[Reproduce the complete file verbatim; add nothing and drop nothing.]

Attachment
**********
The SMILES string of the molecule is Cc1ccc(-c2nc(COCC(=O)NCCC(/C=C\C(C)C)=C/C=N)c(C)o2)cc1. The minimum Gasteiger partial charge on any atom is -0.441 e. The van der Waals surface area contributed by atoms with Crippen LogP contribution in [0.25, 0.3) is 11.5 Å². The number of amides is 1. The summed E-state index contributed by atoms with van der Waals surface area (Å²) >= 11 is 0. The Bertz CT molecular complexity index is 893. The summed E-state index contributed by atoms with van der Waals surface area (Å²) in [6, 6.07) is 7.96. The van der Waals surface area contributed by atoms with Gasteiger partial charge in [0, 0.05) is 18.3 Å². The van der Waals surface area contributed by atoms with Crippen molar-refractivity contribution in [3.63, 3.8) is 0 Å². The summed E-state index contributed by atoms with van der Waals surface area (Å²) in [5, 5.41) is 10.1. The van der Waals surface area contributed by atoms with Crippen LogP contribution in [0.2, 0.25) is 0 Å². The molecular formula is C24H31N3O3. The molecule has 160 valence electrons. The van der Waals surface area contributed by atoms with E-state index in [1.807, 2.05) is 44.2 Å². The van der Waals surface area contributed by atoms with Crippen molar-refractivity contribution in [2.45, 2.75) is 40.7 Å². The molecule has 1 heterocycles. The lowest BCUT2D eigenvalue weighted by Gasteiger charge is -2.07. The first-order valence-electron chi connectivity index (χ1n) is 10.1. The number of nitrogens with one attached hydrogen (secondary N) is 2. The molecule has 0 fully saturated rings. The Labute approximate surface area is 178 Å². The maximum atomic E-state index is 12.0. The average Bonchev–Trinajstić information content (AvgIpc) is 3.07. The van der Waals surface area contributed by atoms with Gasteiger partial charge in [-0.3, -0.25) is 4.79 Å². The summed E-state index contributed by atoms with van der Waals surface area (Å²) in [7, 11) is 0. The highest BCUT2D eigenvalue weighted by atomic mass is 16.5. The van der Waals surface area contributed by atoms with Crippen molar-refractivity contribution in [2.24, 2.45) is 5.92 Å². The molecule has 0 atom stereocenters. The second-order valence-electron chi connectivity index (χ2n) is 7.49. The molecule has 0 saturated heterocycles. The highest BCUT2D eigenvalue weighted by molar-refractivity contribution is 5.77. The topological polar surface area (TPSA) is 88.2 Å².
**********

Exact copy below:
The SMILES string of the molecule is Cc1ccc(-c2nc(COCC(=O)NCCC(/C=C\C(C)C)=C/C=N)c(C)o2)cc1. The minimum Gasteiger partial charge on any atom is -0.441 e. The van der Waals surface area contributed by atoms with Crippen LogP contribution in [0.25, 0.3) is 11.5 Å². The number of amides is 1. The summed E-state index contributed by atoms with van der Waals surface area (Å²) >= 11 is 0. The Bertz CT molecular complexity index is 893. The summed E-state index contributed by atoms with van der Waals surface area (Å²) in [6, 6.07) is 7.96. The van der Waals surface area contributed by atoms with Gasteiger partial charge in [0, 0.05) is 18.3 Å². The van der Waals surface area contributed by atoms with Crippen molar-refractivity contribution in [3.63, 3.8) is 0 Å². The summed E-state index contributed by atoms with van der Waals surface area (Å²) in [5, 5.41) is 10.1. The van der Waals surface area contributed by atoms with Crippen LogP contribution in [0.2, 0.25) is 0 Å². The molecular formula is C24H31N3O3. The molecule has 160 valence electrons. The van der Waals surface area contributed by atoms with E-state index in [1.807, 2.05) is 44.2 Å². The van der Waals surface area contributed by atoms with Crippen molar-refractivity contribution in [2.45, 2.75) is 40.7 Å². The molecule has 1 heterocycles. The lowest BCUT2D eigenvalue weighted by Gasteiger charge is -2.07. The first-order valence-electron chi connectivity index (χ1n) is 10.1. The number of nitrogens with one attached hydrogen (secondary N) is 2. The molecule has 0 fully saturated rings. The Labute approximate surface area is 178 Å². The maximum atomic E-state index is 12.0. The average Bonchev–Trinajstić information content (AvgIpc) is 3.07. The van der Waals surface area contributed by atoms with Gasteiger partial charge in [-0.3, -0.25) is 4.79 Å². The summed E-state index contributed by atoms with van der Waals surface area (Å²) in [7, 11) is 0. The highest BCUT2D eigenvalue weighted by atomic mass is 16.5. The van der Waals surface area contributed by atoms with Crippen molar-refractivity contribution in [2.24, 2.45) is 5.92 Å². The molecule has 0 atom stereocenters. The second-order valence-electron chi connectivity index (χ2n) is 7.49. The molecule has 0 saturated heterocycles. The highest BCUT2D eigenvalue weighted by molar-refractivity contribution is 5.77. The topological polar surface area (TPSA) is 88.2 Å².